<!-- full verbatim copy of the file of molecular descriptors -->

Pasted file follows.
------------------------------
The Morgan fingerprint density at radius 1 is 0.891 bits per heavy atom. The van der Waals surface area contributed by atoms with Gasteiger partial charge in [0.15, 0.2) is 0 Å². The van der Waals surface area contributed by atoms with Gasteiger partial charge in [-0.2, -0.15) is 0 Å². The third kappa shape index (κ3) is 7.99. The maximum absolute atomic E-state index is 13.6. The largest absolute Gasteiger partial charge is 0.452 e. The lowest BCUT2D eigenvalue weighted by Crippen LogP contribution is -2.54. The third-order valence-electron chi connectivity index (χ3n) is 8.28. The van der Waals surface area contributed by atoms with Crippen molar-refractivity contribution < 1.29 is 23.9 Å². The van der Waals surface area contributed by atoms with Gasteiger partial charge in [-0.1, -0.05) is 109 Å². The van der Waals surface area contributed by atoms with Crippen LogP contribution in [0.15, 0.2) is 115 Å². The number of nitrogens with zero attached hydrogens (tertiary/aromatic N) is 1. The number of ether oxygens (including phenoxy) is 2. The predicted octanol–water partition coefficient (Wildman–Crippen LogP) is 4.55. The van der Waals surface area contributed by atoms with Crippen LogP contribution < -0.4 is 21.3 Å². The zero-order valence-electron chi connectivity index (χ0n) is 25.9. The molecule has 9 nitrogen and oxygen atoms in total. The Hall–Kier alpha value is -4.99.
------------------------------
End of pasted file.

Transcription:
The Morgan fingerprint density at radius 1 is 0.891 bits per heavy atom. The van der Waals surface area contributed by atoms with Gasteiger partial charge in [0.15, 0.2) is 0 Å². The van der Waals surface area contributed by atoms with Gasteiger partial charge in [-0.2, -0.15) is 0 Å². The third kappa shape index (κ3) is 7.99. The maximum absolute atomic E-state index is 13.6. The largest absolute Gasteiger partial charge is 0.452 e. The lowest BCUT2D eigenvalue weighted by Crippen LogP contribution is -2.54. The third-order valence-electron chi connectivity index (χ3n) is 8.28. The van der Waals surface area contributed by atoms with Crippen molar-refractivity contribution < 1.29 is 23.9 Å². The van der Waals surface area contributed by atoms with Gasteiger partial charge in [-0.1, -0.05) is 109 Å². The van der Waals surface area contributed by atoms with Crippen LogP contribution in [0.15, 0.2) is 115 Å². The number of nitrogens with zero attached hydrogens (tertiary/aromatic N) is 1. The number of ether oxygens (including phenoxy) is 2. The predicted octanol–water partition coefficient (Wildman–Crippen LogP) is 4.55. The van der Waals surface area contributed by atoms with Crippen LogP contribution < -0.4 is 21.3 Å². The zero-order valence-electron chi connectivity index (χ0n) is 25.9. The molecule has 9 nitrogen and oxygen atoms in total. The Hall–Kier alpha value is -4.99.